A certain Pharisee invited Jesus to dine with him,
and he entered the Pharisee’s house and reclined at table.
Now there was a sinful woman in the city
who learned that he was at table in the house of the Pharisee.
Bringing an alabaster flask of ointment,
she stood behind him at his feet weeping
and began to bathe his feet with her tears.
Then she wiped them with her hair,
kissed them, and anointed them with the ointment.
When the Pharisee who had invited him saw this he said to himself,
“If this man were a prophet,
he would know who and what sort of woman this is who is touching him,
that she is a sinner.”
Jesus said to him in reply,
“Simon, I have something to say to you.”
“Tell me, teacher,” he said.
“Two people were in debt to a certain creditor;
one owed five hundred days’ wages and the other owed fifty.
Since they were unable to repay the debt, he forgave it for both.
Which of them will love him more?”
Simon said in reply,
“The one, I suppose, whose larger debt was forgiven.”
He said to him, “You have judged rightly.”
Then he turned to the woman and said to Simon,
“Do you see this woman?
When I entered your house, you did not give me water for my feet,
but she has bathed them with her tears
and wiped them with her hair.
You did not give me a kiss,
but she has not ceased kissing my feet since the time I entered.
You did not anoint my head with oil,
but she anointed my feet with ointment.
So I tell you, her many sins have been forgiven;
hence, she has shown great love.
But the one to whom little is forgiven, loves little.”
He said to her, “Your sins are forgiven.”
The others at table said to themselves,
“Who is this who even forgives sins?”
But he said to the woman,
“Your faith has saved you; go in peace.”
Pope Francis writes, “He only says the word salvation- ‘Your faith has saved you’ to the woman, who is a sinner. And he says it because she was able to weep for her sins, to say. ‘I am a sinner’, and admit it to herself. He doesn’t say the same to those people, who were not bad people: they simply did not believe themselves to be sinners. Other people were sinners: the tax collectors, prostitutes…These were the sinners…This is why the ability to acknowledge what we are and what we are capable of doing or have done is the very door that opens us to the Lord’s caress, His forgiveness.”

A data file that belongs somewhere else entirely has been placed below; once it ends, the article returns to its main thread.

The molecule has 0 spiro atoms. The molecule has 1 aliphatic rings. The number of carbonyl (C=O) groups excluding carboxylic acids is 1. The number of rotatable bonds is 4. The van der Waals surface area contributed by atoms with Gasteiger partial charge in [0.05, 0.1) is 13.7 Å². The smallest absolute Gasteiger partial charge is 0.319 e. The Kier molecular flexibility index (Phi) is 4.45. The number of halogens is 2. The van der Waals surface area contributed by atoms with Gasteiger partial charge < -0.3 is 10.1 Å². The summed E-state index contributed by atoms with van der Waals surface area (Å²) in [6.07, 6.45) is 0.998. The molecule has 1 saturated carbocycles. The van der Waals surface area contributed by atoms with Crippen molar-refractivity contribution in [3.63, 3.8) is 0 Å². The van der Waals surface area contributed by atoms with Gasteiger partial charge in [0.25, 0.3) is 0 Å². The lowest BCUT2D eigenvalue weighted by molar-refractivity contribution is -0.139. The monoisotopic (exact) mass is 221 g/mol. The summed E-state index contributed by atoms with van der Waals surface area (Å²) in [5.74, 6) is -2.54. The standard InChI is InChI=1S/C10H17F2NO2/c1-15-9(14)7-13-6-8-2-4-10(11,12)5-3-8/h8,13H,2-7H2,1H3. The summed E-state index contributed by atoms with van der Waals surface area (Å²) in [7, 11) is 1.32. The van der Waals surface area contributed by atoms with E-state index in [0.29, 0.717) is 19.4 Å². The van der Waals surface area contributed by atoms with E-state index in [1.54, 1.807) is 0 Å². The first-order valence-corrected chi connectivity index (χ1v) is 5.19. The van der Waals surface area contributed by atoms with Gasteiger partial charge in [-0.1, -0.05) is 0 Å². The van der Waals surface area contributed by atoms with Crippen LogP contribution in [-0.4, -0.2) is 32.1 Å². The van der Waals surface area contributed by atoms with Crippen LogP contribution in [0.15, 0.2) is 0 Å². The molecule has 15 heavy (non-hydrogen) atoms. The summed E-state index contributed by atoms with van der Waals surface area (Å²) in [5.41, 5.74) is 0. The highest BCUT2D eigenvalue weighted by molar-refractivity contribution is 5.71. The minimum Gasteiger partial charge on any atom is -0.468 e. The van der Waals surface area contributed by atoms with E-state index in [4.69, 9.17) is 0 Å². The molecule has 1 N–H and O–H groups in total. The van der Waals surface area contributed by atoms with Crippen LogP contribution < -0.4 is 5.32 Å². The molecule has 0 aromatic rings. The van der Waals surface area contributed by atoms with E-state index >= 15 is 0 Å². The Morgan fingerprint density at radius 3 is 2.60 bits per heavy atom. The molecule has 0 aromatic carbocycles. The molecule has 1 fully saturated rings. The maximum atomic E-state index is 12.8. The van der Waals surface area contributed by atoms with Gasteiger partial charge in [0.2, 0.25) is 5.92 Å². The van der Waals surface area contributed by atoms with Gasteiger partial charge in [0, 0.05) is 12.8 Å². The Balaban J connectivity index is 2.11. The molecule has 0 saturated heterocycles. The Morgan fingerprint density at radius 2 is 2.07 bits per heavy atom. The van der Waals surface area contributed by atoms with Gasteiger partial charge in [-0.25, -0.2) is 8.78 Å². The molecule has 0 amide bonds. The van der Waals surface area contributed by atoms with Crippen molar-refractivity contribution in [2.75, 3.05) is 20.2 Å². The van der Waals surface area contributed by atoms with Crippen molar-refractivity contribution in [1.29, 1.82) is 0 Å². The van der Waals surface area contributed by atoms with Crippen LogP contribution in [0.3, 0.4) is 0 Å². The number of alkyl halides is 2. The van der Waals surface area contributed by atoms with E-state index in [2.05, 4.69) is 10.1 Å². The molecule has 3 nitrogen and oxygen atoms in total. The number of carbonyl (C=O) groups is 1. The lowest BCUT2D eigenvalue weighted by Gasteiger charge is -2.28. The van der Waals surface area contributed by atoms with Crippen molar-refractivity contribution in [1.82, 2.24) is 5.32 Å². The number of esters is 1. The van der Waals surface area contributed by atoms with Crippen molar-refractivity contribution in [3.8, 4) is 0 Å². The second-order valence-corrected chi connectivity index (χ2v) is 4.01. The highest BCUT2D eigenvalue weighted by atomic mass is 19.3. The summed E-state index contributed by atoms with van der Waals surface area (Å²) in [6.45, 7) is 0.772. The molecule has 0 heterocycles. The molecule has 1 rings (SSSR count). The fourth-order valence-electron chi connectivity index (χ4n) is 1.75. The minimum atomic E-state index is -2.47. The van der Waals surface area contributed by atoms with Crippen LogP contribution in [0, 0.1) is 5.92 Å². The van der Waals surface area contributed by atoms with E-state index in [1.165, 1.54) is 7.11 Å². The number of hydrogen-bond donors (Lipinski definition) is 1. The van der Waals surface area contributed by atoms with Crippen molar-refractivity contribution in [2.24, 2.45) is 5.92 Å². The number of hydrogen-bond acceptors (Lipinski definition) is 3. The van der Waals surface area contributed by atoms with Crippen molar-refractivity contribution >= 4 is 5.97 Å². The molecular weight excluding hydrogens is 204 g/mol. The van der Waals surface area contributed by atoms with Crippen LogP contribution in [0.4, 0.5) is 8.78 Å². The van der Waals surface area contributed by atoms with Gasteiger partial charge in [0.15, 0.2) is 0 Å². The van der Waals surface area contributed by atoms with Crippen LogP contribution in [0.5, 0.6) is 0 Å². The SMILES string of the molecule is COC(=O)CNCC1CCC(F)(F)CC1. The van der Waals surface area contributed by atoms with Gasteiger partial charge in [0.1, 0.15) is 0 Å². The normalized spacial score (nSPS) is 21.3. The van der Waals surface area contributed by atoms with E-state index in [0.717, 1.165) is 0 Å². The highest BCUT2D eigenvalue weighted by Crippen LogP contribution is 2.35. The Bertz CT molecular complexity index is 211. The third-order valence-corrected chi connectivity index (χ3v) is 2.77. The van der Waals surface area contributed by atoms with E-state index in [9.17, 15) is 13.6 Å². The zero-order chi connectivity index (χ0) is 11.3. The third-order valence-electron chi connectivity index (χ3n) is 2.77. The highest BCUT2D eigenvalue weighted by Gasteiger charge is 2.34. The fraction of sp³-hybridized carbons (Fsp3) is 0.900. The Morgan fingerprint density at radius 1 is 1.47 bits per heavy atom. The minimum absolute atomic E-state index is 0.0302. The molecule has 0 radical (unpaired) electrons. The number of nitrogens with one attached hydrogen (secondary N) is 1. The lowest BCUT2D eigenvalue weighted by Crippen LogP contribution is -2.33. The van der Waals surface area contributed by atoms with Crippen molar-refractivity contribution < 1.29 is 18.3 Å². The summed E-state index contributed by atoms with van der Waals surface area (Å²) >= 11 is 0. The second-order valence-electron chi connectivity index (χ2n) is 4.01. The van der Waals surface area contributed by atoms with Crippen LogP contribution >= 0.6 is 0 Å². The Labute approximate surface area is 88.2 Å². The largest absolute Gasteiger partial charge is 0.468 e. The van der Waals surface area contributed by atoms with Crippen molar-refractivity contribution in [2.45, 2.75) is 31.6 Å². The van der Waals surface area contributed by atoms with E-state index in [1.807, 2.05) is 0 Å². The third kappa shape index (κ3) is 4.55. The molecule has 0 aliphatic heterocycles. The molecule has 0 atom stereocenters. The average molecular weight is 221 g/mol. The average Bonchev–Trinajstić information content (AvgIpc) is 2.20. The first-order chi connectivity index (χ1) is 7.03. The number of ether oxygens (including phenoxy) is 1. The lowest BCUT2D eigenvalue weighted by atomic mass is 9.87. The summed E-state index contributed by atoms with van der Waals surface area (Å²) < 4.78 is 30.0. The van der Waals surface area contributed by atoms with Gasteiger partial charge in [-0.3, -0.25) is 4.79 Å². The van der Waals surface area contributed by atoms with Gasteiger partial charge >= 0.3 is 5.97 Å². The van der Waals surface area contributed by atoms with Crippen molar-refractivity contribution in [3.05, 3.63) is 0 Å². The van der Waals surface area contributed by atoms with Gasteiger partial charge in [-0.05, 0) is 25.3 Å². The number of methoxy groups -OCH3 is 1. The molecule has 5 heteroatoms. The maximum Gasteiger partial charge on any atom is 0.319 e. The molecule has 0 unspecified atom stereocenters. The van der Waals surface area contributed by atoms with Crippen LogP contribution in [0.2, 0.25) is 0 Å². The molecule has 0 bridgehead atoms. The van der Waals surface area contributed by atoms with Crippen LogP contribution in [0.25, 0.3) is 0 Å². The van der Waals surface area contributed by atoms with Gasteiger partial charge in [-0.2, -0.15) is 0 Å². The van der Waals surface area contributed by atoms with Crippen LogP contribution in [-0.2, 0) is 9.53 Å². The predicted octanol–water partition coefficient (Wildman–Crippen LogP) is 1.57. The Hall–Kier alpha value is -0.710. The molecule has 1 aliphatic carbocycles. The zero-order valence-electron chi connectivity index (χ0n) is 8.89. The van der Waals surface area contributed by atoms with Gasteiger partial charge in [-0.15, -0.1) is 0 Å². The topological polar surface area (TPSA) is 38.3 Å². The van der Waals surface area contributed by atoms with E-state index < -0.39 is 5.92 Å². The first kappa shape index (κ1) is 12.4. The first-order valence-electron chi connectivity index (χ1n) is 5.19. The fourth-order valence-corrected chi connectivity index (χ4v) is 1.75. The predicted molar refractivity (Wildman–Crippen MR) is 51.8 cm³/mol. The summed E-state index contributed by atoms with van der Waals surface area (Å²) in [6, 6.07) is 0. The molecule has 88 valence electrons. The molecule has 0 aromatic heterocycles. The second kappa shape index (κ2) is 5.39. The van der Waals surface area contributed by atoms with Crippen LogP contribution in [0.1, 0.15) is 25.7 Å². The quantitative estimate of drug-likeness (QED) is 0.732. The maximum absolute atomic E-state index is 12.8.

Raymond Richmond, PH.D. in his book, ‘Psychology from the Heart’ writes, ” Forgiveness comes from sorrow. Not sorrow for anything you have done, but sorrow for the very fact that everyone, including yourself, has the same ugly capacity to inflict harm on others, wittingly or unwittingly. Notice the words I just said: including yourself. This is where everyone gets stuck, even your siblings, because it’s easy enough to see that your mother was hurtful, but to admit that you have the same human capacity for hurt is just to distasteful. In fact, anyone who has been victimized has a human urge to receive compensation, and for you to admit that you and the victimizer are no different from each other-at the human level-is quite terrifying, for it jeopardizes some of the claim to compensation.”
Thought for the day: the pharisee felt everyone else was the sinner. He didn’t see his own sin. How easy it is for us to see the sin in others, but be blind to our own sin. The good news is that when we admit our sins without excuses we receive God’s Mercy. Pope Francis writes, “The privileged place to encounter Jesus Christ is in our sins.”